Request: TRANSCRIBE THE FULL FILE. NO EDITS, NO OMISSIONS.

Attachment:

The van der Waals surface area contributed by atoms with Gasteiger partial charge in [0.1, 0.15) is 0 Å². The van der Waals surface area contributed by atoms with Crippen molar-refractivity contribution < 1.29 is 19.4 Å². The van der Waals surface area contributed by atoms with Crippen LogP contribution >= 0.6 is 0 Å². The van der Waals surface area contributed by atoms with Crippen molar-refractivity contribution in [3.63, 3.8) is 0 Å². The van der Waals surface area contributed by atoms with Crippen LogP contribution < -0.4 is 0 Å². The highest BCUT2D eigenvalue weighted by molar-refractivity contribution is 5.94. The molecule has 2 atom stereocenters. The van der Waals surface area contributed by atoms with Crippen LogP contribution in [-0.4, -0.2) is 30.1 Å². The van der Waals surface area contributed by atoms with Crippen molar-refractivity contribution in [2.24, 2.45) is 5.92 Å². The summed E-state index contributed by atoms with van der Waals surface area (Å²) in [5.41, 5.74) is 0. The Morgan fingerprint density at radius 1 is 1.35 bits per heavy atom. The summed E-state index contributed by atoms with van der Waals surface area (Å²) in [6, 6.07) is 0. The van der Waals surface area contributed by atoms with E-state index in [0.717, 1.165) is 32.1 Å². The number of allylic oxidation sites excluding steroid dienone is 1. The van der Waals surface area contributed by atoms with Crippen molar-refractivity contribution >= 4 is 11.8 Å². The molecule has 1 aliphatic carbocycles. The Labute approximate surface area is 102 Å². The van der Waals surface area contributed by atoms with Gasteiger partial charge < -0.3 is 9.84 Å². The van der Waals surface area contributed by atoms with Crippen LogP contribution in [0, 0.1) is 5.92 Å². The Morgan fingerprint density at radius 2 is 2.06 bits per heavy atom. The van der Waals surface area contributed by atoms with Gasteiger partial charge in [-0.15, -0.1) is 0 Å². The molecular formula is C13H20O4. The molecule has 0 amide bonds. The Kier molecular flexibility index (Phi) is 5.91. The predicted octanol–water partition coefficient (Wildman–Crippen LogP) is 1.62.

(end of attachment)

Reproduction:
The van der Waals surface area contributed by atoms with Gasteiger partial charge in [0.1, 0.15) is 0 Å². The van der Waals surface area contributed by atoms with Crippen molar-refractivity contribution < 1.29 is 19.4 Å². The van der Waals surface area contributed by atoms with Crippen LogP contribution >= 0.6 is 0 Å². The van der Waals surface area contributed by atoms with Crippen molar-refractivity contribution in [3.63, 3.8) is 0 Å². The van der Waals surface area contributed by atoms with Crippen LogP contribution < -0.4 is 0 Å². The highest BCUT2D eigenvalue weighted by molar-refractivity contribution is 5.94. The molecule has 2 atom stereocenters. The van der Waals surface area contributed by atoms with Crippen LogP contribution in [-0.4, -0.2) is 30.1 Å². The van der Waals surface area contributed by atoms with Crippen molar-refractivity contribution in [2.24, 2.45) is 5.92 Å². The summed E-state index contributed by atoms with van der Waals surface area (Å²) in [5.41, 5.74) is 0. The Morgan fingerprint density at radius 1 is 1.35 bits per heavy atom. The summed E-state index contributed by atoms with van der Waals surface area (Å²) in [6, 6.07) is 0. The van der Waals surface area contributed by atoms with E-state index in [0.717, 1.165) is 32.1 Å². The number of allylic oxidation sites excluding steroid dienone is 1. The van der Waals surface area contributed by atoms with Crippen molar-refractivity contribution >= 4 is 11.8 Å². The molecule has 1 aliphatic carbocycles. The Labute approximate surface area is 102 Å². The van der Waals surface area contributed by atoms with Gasteiger partial charge < -0.3 is 9.84 Å². The van der Waals surface area contributed by atoms with Crippen LogP contribution in [0, 0.1) is 5.92 Å². The Morgan fingerprint density at radius 2 is 2.06 bits per heavy atom. The van der Waals surface area contributed by atoms with Gasteiger partial charge in [-0.15, -0.1) is 0 Å². The molecular formula is C13H20O4. The molecule has 0 amide bonds. The Kier molecular flexibility index (Phi) is 5.91. The predicted octanol–water partition coefficient (Wildman–Crippen LogP) is 1.62.